Court testimony: “She set him up,” witness tells jurors

Friday was the 4th day of testimony in the murder trial of Cohen Hancz-Barron

FORT WAYNE, Ind. (WANE)– When Cohen Hancz-Barron fled Fort Wayne to Lafayette, he went to an apartment in Lafayette where he casually knew a woman named Hannah Collins.

He had a story that he’d been living with Sarah Zent and her three children for about a month and had just been kicked out. He said he was suicidal.

Furthermore, he said he and this woman had been at a bar the night before and he watched her text another man.

“He was worried that she’d set him up,” Collins told the jury Friday at the trial of Hancz-Barron, 22, charged with murder in the deaths of Sarah Zent, 26, and her three young children, Carter, 5, Ashton, 3 and Aubree, 2, early in the morning of June 2, 2021.

The trial will resume Tuesday and, if there is a conviction, there will be another trial the same week for the charge of life without parole.

Friday was the fourth day of the murder trial held in the courtroom of Allen Superior Court Judge Fran Gull and yet another day when the family was forced to endure more crime scene photos involving Sarah and her three little ones.

Important testimony from a DNA forensic biologist, Ashley Luther, with the Indianapolis State Police lab linked Cohen Hancz-Barron’s DNA  on a pair of gardening gloves found near Aubree Zent. The folding knife  Hancz Barron had at the Lafayette apartment had enough blood on it to also connect him and the victims to the crime, Luther testified.

It was a wrenching horror for the entire city when police arrived at the home at 2904 Gay St. after two hysterical phone calls before 10 a.m. from Nielsen and Joselyn begged for police to come. A vigil was arranged almost immediately and 10-Point Coalition arranged to pay for the funerals.

Friday, crime scene lead technician Ricky Brumett said eight out of the nine FWPD crime scene technicians reported to the scene around 11 a.m. and stayed until 6 p.m. the day the homicides were discovered.

“My hands were torn up,” Brumett told the court, from putting the gloves on and off. “I did it so much that day.”

The next day, CSI was present at the autopsy and went back to finish up on June 4, he said in a taped interview.

It was the testimony of crime scene technician Michelle Iden, who sat in for Brumett, that brought more tears from the 20 family members packed into a section of court seating.  The jury is still not seated in the jury box and takes up two-thirds of the courtroom seating, a practice that began during the pandemic.

In the photos again, there was Sarah, kneeling at a corner of the bed, her arms over her head in a prayer-like position. Across the bed was Carter, 5, wearing trousers and lying face down.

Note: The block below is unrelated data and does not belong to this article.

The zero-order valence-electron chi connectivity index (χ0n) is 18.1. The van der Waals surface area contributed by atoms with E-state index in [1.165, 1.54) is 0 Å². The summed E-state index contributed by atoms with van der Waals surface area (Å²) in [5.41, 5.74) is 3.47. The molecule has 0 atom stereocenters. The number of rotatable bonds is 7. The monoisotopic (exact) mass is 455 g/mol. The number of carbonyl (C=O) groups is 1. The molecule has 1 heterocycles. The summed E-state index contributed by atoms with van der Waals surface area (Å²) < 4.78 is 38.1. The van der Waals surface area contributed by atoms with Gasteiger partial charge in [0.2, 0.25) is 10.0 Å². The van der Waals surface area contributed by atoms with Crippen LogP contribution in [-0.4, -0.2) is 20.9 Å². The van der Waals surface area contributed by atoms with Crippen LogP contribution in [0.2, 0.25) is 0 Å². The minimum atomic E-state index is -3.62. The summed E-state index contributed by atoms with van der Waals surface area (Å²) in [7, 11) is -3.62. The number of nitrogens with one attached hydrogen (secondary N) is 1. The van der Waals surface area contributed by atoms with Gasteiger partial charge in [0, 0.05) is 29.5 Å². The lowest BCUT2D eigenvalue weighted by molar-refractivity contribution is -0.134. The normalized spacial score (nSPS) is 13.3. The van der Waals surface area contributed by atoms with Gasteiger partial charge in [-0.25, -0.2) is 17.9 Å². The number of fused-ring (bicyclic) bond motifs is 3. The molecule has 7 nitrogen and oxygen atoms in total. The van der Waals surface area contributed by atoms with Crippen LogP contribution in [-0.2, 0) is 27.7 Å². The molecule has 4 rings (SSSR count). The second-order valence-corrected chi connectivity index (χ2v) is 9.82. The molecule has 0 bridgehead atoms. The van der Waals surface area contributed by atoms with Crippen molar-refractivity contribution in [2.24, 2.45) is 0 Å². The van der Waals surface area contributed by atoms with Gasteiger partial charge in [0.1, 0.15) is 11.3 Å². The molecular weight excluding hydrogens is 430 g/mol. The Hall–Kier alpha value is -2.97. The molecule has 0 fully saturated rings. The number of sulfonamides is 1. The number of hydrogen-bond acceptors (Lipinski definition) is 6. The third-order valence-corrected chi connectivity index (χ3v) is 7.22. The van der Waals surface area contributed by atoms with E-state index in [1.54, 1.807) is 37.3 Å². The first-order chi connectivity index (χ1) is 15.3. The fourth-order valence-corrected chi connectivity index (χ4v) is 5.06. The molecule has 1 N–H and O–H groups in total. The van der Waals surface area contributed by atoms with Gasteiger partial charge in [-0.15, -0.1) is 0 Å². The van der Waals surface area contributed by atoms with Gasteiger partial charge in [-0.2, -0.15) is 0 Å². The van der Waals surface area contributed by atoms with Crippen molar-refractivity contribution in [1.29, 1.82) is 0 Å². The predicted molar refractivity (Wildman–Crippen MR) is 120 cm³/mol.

The two little ones were up against the head of the bed, Ashton, 3 against the wall, wrapped in a red coverlet with his feet uncovered. Next to him lay Aubree in only a diaper. Both of them were face down.

When Iden showed a photo of the bed after the bodies had been removed by the Allen County Coroner, there were large pools of red blood. She testified that a large pool of blood was found under Sarah, too.

Brian Martin, the lead homicide detective assigned to the case, took the stand for the first time to recount his interview with Hancz-Barron once he’d been transported back to Fort Wayne. He found scratches on the defendant’s neck and left wrist, probable evidence that Sarah fought back during the attack, court testimony said.

Sarah had defense wounds on her arm and hand as did five-year-old Carter, according to court testimony. During the search, Martin said he found Sarah Zent’s Visa credit card in Hancz-Barron’s wallet.

William Lebrato, part of the two-man defense team, asked if the card had been used, but Martin said he was unaware if it had.

Lebrato also wanted to know why a detective who helped apprehend Hancz-Barron in Lafayette hadn’t included Collins’ information in his report. She was the one who reported that Hancz-Barron said he felt “set up,” by Sarah.

Still, no motive has been produced for the stabbing deaths of each victim, although the little ones were bashed on the back of the head and Sarah was suffocated and strangled, both manually and with an electric cord. Their deaths were ruled a homicide by multiple stab wounds.

The state-led by Allen County Prosecutor Chief Counsel Tom Chaille and deputy prosecutor Tesa Helge doesn’t have to provide a motive. Their charge is to prove the crime was committed “beyond a reasonable doubt.

The defense, led by Anthony Churchward, has tried to sow some doubt in the reports, but in opening arguments, Churchward cautioned the jury “to hold the right person accountable.” Churchward described the evidence as circumstantial and said there were no eyewitnesses.

No evidence has been presented that anyone else was there at the home when the deaths occurred, most likely between 2 a.m. and 3 a.m., according to the forensic pathologist, Dr. Scott Wagner.

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